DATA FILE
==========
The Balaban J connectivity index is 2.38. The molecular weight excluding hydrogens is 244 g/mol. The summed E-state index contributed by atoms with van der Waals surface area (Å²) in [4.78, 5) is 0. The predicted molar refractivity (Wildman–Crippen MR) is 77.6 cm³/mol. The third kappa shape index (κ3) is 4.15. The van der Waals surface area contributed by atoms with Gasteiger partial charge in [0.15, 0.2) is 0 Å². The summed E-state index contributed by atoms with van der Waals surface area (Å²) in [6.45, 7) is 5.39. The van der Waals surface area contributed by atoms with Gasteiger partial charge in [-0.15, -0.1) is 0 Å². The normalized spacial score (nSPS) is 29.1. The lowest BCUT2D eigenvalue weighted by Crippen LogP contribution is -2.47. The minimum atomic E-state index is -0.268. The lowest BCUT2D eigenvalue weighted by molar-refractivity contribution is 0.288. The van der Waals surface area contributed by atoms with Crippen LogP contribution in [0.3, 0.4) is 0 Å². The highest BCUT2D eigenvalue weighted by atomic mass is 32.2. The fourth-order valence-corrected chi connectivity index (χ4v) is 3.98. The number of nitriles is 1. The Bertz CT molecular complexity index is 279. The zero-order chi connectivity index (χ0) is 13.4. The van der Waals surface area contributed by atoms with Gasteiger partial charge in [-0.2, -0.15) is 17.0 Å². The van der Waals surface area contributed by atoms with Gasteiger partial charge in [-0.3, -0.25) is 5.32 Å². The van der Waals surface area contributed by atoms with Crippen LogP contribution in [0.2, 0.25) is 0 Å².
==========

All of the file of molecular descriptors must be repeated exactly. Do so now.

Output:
The Balaban J connectivity index is 2.38. The molecular weight excluding hydrogens is 244 g/mol. The summed E-state index contributed by atoms with van der Waals surface area (Å²) in [4.78, 5) is 0. The predicted molar refractivity (Wildman–Crippen MR) is 77.6 cm³/mol. The third kappa shape index (κ3) is 4.15. The van der Waals surface area contributed by atoms with Gasteiger partial charge in [0.15, 0.2) is 0 Å². The summed E-state index contributed by atoms with van der Waals surface area (Å²) in [6.45, 7) is 5.39. The van der Waals surface area contributed by atoms with Gasteiger partial charge in [-0.15, -0.1) is 0 Å². The normalized spacial score (nSPS) is 29.1. The lowest BCUT2D eigenvalue weighted by Crippen LogP contribution is -2.47. The minimum atomic E-state index is -0.268. The lowest BCUT2D eigenvalue weighted by molar-refractivity contribution is 0.288. The van der Waals surface area contributed by atoms with Crippen LogP contribution in [0.3, 0.4) is 0 Å². The highest BCUT2D eigenvalue weighted by atomic mass is 32.2. The fourth-order valence-corrected chi connectivity index (χ4v) is 3.98. The number of nitriles is 1. The Bertz CT molecular complexity index is 279. The zero-order chi connectivity index (χ0) is 13.4. The van der Waals surface area contributed by atoms with Gasteiger partial charge in [-0.2, -0.15) is 17.0 Å². The van der Waals surface area contributed by atoms with Gasteiger partial charge in [-0.3, -0.25) is 5.32 Å². The van der Waals surface area contributed by atoms with Crippen LogP contribution in [0.2, 0.25) is 0 Å².